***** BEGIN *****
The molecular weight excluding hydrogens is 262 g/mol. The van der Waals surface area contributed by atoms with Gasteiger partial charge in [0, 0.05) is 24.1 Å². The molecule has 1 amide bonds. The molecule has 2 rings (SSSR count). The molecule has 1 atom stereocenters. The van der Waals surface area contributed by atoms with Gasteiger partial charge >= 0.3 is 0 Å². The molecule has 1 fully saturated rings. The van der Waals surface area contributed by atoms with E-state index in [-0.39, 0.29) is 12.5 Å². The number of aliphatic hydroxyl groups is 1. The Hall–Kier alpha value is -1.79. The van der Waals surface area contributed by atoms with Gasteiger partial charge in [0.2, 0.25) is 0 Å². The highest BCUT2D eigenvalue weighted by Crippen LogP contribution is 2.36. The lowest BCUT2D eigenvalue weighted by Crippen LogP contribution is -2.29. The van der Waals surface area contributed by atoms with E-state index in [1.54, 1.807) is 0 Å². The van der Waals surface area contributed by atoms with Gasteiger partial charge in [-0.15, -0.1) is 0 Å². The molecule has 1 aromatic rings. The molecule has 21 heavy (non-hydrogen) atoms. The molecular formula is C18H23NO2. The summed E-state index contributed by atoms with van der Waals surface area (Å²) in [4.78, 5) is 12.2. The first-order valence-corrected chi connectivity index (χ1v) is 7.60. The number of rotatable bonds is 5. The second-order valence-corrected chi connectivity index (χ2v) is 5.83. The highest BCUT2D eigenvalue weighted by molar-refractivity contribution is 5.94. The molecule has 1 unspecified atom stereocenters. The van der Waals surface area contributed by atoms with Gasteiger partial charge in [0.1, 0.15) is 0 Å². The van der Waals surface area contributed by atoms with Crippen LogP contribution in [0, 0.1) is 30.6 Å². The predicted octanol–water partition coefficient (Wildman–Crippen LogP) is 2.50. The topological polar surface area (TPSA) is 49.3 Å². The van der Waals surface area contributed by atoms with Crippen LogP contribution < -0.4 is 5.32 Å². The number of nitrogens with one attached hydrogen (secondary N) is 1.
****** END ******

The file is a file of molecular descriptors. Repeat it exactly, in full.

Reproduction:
The molecular weight excluding hydrogens is 262 g/mol. The van der Waals surface area contributed by atoms with Gasteiger partial charge in [0, 0.05) is 24.1 Å². The molecule has 1 amide bonds. The molecule has 2 rings (SSSR count). The molecule has 1 atom stereocenters. The van der Waals surface area contributed by atoms with Gasteiger partial charge >= 0.3 is 0 Å². The molecule has 1 fully saturated rings. The van der Waals surface area contributed by atoms with E-state index in [-0.39, 0.29) is 12.5 Å². The number of aliphatic hydroxyl groups is 1. The Hall–Kier alpha value is -1.79. The van der Waals surface area contributed by atoms with Gasteiger partial charge in [0.2, 0.25) is 0 Å². The highest BCUT2D eigenvalue weighted by Crippen LogP contribution is 2.36. The lowest BCUT2D eigenvalue weighted by Crippen LogP contribution is -2.29. The van der Waals surface area contributed by atoms with E-state index in [1.54, 1.807) is 0 Å². The van der Waals surface area contributed by atoms with Gasteiger partial charge in [-0.15, -0.1) is 0 Å². The molecule has 1 aromatic rings. The molecule has 21 heavy (non-hydrogen) atoms. The molecular formula is C18H23NO2. The summed E-state index contributed by atoms with van der Waals surface area (Å²) in [4.78, 5) is 12.2. The first-order valence-corrected chi connectivity index (χ1v) is 7.60. The number of rotatable bonds is 5. The second-order valence-corrected chi connectivity index (χ2v) is 5.83. The highest BCUT2D eigenvalue weighted by molar-refractivity contribution is 5.94. The molecule has 1 unspecified atom stereocenters. The van der Waals surface area contributed by atoms with Gasteiger partial charge in [0.1, 0.15) is 0 Å². The van der Waals surface area contributed by atoms with Crippen LogP contribution in [0, 0.1) is 30.6 Å². The predicted octanol–water partition coefficient (Wildman–Crippen LogP) is 2.50. The topological polar surface area (TPSA) is 49.3 Å². The van der Waals surface area contributed by atoms with Crippen LogP contribution < -0.4 is 5.32 Å². The number of nitrogens with one attached hydrogen (secondary N) is 1.